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Dear Pharmacist Excitement builds for Suvorexant, a new sleep aid

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Posted: Friday, May 3, 2013 7:08 am

Dear Pharmacist: I can’t sleep well and have taken Ambien for years. What else do you recommend? — F.T., Bradenton, Fla.

Answer: If you can’t sleep on Ambien, I’d try something different. Another novel sleep drug is coming to the market called Suvorexant and so far, I like it. The Food and Drug Administration is evaluating the drug right now.

Merck & Co. is manufacturing the new drug, which supposedly does not induce memory loss, daytime fatigue or attention difficulties, all common side effects with benzodiazepines and Z drugs, which dominate the multi billion-dollar insomnia market.  You know them by names like Ambien, Lunest, Sonata, Xanax, Valium and Halcion.

These drugs increase GABA levels, a neurotransmitter that induces sleep. Tickle those GABA receptors, and you will fall asleep — and likely have cognitive problems, full-body muscle relaxation, daytime fatigue and bizarre hypnotic events. Anything’s possible. Suvorexant, on the other hand, doesn’t affect GABA levels at all. It simply reduces a hormone called orexin (aka hypocretin).  This drug doesn’t actually induce sleep, it just turns off the switch that keeps you awake.  

Interestingly, elevated orexin levels are common in those prone to panic attacks (Nature Medicine, 2010), but that is not Suvorexant’s focus. It’s marketed as a prescription sleep aid, and will do very well. There are well-designed unbiased clinical trials to show orexin blockers improve sleep (and reduce panic). If you have sleep deprivation, it increases risk of depression, heart disease and infection, so sleep any way you can.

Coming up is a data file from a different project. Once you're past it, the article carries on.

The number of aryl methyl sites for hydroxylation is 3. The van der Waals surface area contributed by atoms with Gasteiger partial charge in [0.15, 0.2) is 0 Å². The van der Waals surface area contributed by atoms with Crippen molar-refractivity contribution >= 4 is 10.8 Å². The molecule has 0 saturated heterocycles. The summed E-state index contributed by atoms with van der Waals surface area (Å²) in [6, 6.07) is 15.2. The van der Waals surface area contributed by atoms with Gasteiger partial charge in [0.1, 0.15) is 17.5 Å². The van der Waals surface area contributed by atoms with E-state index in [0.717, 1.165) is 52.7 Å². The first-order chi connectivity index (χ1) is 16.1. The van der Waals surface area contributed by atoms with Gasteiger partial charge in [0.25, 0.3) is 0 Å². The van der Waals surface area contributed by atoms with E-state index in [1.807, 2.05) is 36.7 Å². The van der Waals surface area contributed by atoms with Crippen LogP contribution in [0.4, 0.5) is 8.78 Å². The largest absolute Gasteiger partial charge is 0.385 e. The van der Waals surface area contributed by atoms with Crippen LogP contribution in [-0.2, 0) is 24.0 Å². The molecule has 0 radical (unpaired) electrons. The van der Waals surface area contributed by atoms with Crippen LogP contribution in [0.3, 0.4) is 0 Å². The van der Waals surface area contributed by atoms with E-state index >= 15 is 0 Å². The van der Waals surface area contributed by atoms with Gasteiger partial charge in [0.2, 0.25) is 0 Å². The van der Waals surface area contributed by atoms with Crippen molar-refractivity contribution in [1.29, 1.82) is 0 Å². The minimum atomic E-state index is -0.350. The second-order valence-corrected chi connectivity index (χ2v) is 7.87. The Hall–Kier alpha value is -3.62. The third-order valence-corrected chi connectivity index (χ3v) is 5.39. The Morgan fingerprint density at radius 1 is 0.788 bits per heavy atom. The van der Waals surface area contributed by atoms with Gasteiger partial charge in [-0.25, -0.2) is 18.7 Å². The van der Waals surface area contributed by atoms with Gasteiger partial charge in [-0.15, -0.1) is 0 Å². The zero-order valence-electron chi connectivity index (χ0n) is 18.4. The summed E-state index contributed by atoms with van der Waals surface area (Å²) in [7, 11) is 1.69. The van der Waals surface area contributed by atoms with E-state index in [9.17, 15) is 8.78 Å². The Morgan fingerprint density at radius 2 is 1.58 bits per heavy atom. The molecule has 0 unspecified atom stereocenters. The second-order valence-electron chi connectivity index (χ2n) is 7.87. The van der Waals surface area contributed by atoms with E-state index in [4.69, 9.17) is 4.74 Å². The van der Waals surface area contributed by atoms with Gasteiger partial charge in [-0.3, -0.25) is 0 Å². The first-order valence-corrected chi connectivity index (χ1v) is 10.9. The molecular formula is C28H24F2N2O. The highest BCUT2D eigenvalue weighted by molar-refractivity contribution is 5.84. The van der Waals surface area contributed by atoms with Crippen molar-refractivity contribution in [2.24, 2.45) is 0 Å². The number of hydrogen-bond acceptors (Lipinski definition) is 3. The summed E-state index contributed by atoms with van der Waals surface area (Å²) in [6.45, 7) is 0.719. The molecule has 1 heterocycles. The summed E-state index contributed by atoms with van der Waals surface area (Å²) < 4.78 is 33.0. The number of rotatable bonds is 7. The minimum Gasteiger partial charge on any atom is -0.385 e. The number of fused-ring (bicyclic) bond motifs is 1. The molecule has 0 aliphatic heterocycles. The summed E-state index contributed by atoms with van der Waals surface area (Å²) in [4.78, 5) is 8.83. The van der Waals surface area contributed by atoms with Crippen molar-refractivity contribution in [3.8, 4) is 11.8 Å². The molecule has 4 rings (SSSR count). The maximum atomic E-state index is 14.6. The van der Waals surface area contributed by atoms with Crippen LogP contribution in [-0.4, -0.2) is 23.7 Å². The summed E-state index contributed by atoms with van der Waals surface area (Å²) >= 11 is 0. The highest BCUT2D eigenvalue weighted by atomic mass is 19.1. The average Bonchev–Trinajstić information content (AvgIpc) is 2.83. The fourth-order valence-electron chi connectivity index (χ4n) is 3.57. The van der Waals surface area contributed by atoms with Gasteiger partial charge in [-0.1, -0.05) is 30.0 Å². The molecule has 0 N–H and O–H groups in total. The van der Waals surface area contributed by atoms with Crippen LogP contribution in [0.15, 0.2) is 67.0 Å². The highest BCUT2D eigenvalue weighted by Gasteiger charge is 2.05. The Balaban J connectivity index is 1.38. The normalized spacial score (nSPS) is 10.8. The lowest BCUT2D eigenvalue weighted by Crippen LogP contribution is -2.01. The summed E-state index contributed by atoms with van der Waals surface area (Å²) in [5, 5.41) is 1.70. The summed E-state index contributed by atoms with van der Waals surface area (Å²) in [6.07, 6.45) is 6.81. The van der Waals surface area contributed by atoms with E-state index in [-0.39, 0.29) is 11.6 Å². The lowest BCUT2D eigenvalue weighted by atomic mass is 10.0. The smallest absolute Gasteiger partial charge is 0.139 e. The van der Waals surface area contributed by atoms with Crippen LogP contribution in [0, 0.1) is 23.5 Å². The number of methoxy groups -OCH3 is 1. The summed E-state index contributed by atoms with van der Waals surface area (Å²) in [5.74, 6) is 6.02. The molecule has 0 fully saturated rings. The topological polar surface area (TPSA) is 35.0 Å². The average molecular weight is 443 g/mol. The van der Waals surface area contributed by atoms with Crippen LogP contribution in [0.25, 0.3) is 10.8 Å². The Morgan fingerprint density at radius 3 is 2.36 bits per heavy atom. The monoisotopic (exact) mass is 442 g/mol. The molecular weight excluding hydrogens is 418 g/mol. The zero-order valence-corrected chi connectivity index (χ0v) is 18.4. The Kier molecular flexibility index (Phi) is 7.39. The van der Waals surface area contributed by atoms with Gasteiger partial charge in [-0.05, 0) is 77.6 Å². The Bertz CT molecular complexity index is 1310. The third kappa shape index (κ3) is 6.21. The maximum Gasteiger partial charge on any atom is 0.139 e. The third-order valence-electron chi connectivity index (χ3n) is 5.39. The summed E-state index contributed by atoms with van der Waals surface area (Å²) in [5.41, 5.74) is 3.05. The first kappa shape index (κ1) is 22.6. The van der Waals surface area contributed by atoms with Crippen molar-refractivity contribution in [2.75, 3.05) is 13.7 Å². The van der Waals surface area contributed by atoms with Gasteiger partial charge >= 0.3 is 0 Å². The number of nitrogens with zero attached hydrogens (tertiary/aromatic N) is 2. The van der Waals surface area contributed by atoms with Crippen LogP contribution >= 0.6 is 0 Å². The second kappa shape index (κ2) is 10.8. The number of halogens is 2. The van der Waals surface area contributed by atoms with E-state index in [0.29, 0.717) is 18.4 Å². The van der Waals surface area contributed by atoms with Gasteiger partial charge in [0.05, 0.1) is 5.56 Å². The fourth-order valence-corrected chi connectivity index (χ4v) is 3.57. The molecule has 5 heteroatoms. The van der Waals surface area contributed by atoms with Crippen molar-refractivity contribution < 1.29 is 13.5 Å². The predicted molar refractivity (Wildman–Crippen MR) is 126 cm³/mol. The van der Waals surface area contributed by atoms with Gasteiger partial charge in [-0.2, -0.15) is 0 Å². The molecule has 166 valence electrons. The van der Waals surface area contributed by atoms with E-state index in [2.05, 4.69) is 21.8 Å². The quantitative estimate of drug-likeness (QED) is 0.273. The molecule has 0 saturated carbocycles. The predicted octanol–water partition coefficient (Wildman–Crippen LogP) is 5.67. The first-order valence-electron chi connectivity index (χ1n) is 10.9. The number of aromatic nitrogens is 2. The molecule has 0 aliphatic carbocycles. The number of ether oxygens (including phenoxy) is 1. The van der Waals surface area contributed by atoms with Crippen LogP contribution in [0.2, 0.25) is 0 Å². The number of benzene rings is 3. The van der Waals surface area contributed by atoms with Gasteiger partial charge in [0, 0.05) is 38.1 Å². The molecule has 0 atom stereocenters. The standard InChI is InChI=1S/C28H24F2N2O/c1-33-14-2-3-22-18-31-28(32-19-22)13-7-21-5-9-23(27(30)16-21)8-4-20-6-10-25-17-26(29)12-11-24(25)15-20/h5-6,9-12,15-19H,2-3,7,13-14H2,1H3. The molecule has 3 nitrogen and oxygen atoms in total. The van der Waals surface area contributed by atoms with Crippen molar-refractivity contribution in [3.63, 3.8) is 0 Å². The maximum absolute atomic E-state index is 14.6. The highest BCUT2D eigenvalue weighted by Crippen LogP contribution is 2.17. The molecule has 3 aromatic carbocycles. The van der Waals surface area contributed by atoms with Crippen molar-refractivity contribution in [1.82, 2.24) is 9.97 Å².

Orexins keep you awake. If orexin levels suddenly drop, so do you, meaning you go to sleep!  People with narcolepsy have swinging orexin levels.  Contrarily, if orexin is high, you might feel panicky, anxious, wired or have insomnia. That’s where Suvorexant works, it reduces orexin, and remember, orexin keeps you awake. It’s categorized as a “dual orexin receptor antagonist” or a “DORA blocker” for short, “dual” because it blocks both OX1 and OX2 receptor sites.  

How do you feel if you wake at 4 a.m. on your sleep medication? Researchers compared conventional GABA blockers to DORA blockers to find out. Monkeys given popular GABA blockers were much foggier, confused and slower to respond compared to monkeys given a DORA blocker. Though we’re not monkeys, the point is made.

Is Suvorexant the next best amazing sleep drug? Time will tell. So far, headache is the most commonly reported side effect. Always use the lowest effective dose and for short-terms. Never combine sleep drugs with sedatives or alcohol. Clean your bedroom, turn off lights and implement healthier sleep hygiene practices; go to my website to read about natural remedies if those interest you. One theoretical concern is narcolepsy. If you reduce orexin levels you will go to sleep. That’s the point of the drug. Fortunately, late-stage clinical trials have not reported this side effect. More adverse reactions may trickle after the medication is launched. Sleep aids are for short-term use, they’re not a forever thing.

This information is not intended to diagnose, treat, cure or prevent any disease. For more information about Suzy Cohen, visit her Website at www.suzycohen.com.

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